Genia and the Wallabies lost to Wales last November for the first time on his watch. He'd known nothing but victory against the Welsh since his test career began in 2009. He had 11 straight wins over them until the 9-6 defeat in Cardiff on a late Dan Biggar penalty.
"That's the only time I've lost (to them)," he said on Tuesday in Tokyo. "It hasn't changed my mindset heading into the game (this weekend) and I hope that's the case for the rest of the guys because we've had plenty of success against them."
Genia, who has two tries against the Welsh, said the key to victory against them was patience and perseverance. "They're happy to play without the ball for long periods of time. They back their defensive system, and back their workrate and fitness," he said. "In terms of breaking them down it's going to take patience, going to take holding on to the ball for long periods of time, and sort of being smart about how we attack as well."
The veteran scrumhalf said the Welsh were very disciplined in their approach to the game, with or without the ball. "Very, very good defensive side, so it's going to be very hard to break them down with ball in hand," he said. "They're also a very good kicking team, very good aerially, so they've got a lot of the fundamentals covered really well.
"(But) we're coming at them with a strategy that we think will expose any chinks we see." Genia's faith was such that he didn't bother, on his day off Monday, to watch live the Wales-Georgia match, in expectation of seeing enough video analysis this week.
His last match against Wales was his 99th cap, and he started the next week against England for his 100th. But since then, he has mainly backed up Nic White, and it's a role the Wallabies' starting scrumhalf through the 2011 and 2015 World Cups is content with.
"Whether I play five minutes, 10 minutes, 60 minutes, I'm more than happy," he said. "I don't mind. "I enjoy the working relationship with Nic White. We see the game in a very similar way, and that's good because it's not much of a change for guys around us."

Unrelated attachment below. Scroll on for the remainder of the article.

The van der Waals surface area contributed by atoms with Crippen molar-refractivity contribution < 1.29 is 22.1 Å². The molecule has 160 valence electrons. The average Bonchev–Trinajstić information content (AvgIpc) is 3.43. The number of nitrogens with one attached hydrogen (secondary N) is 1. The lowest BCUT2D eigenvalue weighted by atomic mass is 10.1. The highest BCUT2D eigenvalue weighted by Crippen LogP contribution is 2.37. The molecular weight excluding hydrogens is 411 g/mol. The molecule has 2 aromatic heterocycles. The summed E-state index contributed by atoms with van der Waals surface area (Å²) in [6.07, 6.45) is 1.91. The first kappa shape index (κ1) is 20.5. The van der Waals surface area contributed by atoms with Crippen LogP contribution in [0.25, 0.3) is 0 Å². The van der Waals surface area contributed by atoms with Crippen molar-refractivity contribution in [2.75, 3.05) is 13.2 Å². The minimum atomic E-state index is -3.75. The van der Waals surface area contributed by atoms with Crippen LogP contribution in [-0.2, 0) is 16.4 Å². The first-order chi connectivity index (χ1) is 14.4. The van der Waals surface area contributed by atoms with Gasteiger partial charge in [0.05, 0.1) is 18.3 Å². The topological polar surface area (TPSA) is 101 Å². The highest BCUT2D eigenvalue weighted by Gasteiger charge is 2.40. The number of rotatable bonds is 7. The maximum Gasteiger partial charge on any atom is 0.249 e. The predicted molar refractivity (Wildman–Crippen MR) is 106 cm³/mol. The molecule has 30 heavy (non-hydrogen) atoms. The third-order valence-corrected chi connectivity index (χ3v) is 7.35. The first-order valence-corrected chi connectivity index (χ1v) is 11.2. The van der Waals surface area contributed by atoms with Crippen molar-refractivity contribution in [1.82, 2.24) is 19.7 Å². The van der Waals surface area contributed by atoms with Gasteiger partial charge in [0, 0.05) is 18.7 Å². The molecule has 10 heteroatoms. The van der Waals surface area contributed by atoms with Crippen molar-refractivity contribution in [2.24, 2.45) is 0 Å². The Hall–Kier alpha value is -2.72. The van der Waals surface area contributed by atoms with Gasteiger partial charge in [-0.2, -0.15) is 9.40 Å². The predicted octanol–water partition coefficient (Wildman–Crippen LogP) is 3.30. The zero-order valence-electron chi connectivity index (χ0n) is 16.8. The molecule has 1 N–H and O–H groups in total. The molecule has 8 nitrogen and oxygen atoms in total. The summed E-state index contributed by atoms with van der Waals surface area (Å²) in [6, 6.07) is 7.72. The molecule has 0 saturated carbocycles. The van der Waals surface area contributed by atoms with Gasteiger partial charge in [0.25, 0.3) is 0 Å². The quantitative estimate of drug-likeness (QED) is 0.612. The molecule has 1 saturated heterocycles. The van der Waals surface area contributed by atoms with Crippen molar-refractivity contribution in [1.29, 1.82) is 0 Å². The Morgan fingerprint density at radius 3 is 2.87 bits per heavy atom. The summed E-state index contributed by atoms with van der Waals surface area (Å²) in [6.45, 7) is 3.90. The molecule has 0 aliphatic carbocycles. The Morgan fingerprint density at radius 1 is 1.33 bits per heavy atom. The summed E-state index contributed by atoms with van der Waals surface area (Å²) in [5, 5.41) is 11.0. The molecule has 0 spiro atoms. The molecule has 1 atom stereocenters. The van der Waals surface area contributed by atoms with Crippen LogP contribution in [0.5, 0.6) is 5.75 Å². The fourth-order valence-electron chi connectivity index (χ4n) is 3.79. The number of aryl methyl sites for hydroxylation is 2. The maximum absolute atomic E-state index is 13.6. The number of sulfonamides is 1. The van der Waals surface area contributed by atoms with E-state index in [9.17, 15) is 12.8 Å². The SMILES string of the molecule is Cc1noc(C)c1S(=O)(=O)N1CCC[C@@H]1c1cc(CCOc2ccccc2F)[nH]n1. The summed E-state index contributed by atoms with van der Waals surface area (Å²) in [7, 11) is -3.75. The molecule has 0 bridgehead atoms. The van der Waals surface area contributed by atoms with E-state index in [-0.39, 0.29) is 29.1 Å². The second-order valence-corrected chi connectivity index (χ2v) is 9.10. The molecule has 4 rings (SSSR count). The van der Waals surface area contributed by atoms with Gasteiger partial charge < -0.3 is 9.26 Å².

His experience has also helped him watch the game from the stands and see what's working and what isn't. Last Saturday in Sapporo, he and the reserves noticed their forwards were gaining in ascendancy on Fiji while they were trailing on the scoreboard. Genia replaced White in the 51st minute with the Wallabies still five points behind. Genia said they needed to attack through the forwards more, and it worked. They scored two tries from mauls within the next 10 minutes and turned the game around. Australia won 39-21 from 21-12 down.
"A lot of people say, 'You're backed in a corner,' but we have complete trust in how we play the game, and have trust in the individuals who are out there as well to adapt on the run," Genia said. "The whole team adapted pretty well."
The same in the 2015 World Cup, when Australia played Wales in a pool decider at Twickenham. Genia was yellow-carded in the 56th minute for a cynical foul and didn't return. Australia was leading 15-6 at the time. Another yellow card dropped Australia to 13 players but they held on.
Apart from the disappointment of being sin-binned, Genia said his memories of that game were of awe. "Just an immense defensive effort," he said, recalling how Welsh winger George North was held up over the line, "then a couple of plays later they had a six-on-three and we snuffed it out and got a penalty."
"Just patience ... patience with the ball and without," he said, reiterating his theme. "We speak about that being a strength for them but it's going to be something that we have to have come Sunday as well."
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